Album reviews

Hubert Dupont – ‘Trio Aurore’

Hubert Dupont Trio Aurore

(Ultrabolic. Album review by Peter Slavid)

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Hubert Dupont is a French bass player who came late to jazz after graduating initially as an engineer. No doubt that informed his choice of “Ultrabolic” as the name for the record label he founded in 2004. In the 1990s his activity comprised co-leader of the band Kartet which also included Benoît Delbecq, and being the co-founder of the Hask Collective.

Most recently he has produced a series of albums that could vaguely be categorised as “world jazz”. That’s sometimes used as a pejorative term, but this is real jazz influenced by the rhythms of other cultures. His albums Jasmim (named for the Tunisian Jasmine Revolution) and Golan (named for the Golan Heights) featured Palestinian percussionist Youssef Hbeisch. He’s also present on this album playing Derbouka (a goblet drum), Riq (a tambourine) and Bendir (a frame drum).

The third member of the trio is Tosha Vukmirovic, a Balkan clarinet and saxophone player and founder of the band Slonovski Bal.

The compositions on this album are either by band members or are well known songs from the region. It opens with Slide Dance – after a short bass introduction the clarinet and percussion join in for a typically Balkan melody. Then it moves into an improvised bass duet with the drum, before the clarinet comes in for a solo to end the track.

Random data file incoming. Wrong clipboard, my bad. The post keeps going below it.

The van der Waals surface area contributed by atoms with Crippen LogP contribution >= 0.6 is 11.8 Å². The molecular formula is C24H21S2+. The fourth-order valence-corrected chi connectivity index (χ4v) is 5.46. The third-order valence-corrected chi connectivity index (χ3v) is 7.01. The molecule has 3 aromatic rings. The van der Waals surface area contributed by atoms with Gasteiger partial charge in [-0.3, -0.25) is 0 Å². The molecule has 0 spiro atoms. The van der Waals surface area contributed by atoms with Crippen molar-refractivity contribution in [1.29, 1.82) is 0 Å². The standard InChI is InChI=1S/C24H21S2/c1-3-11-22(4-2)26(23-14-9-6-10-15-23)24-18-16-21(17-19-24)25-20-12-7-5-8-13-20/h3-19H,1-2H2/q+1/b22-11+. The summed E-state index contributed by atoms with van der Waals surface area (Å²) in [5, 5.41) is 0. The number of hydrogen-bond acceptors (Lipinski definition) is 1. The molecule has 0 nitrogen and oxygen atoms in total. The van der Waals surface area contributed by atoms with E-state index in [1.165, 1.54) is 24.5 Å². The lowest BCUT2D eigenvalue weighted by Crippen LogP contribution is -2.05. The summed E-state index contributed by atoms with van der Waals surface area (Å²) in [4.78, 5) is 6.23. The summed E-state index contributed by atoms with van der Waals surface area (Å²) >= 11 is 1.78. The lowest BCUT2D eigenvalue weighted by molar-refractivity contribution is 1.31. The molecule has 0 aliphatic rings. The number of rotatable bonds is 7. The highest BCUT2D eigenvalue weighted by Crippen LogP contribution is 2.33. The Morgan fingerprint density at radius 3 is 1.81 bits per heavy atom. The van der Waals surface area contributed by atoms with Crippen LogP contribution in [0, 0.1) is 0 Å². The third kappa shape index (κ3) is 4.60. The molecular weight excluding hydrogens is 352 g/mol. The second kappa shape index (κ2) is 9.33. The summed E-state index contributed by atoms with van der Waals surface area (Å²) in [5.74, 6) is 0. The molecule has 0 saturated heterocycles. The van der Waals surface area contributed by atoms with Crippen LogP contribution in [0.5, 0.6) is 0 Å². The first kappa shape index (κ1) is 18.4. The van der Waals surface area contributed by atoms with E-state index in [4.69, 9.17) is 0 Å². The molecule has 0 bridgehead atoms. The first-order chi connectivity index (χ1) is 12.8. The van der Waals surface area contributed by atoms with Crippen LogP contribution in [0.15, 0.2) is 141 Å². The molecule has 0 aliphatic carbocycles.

The second track, Samarcande, couldn’t be more different. This time the introduction with bowed bass leads to a slow and moody bass melody and improvisation, supported by a drum. It’s more than three minutes before the clarinet finally rejoins in a plaintive mood.

On Zajdi Zajdi, a Macedonian folk song, Vukmirovic moves over to the kaval (a Balkan end-blown flute) before returning to the clarinet for another lament. On Efto Dilo he plays saxophone. In this track the rhythms shift constantly, whether leading or supporting. There are melodic sections and at times almost sounds like a conventional saxophone trio.

Throughout the album the mood switches frequently. There’s dance music and sad songs but the overall impression is one of joy in the music. World jazz, maybe – but definitely jazz, and a celebration of influences from outside our borders.

Peter Slavid broadcasts a programme of European Jazz on and various internet stations

LINK: Trio Aurore on Bandcamp

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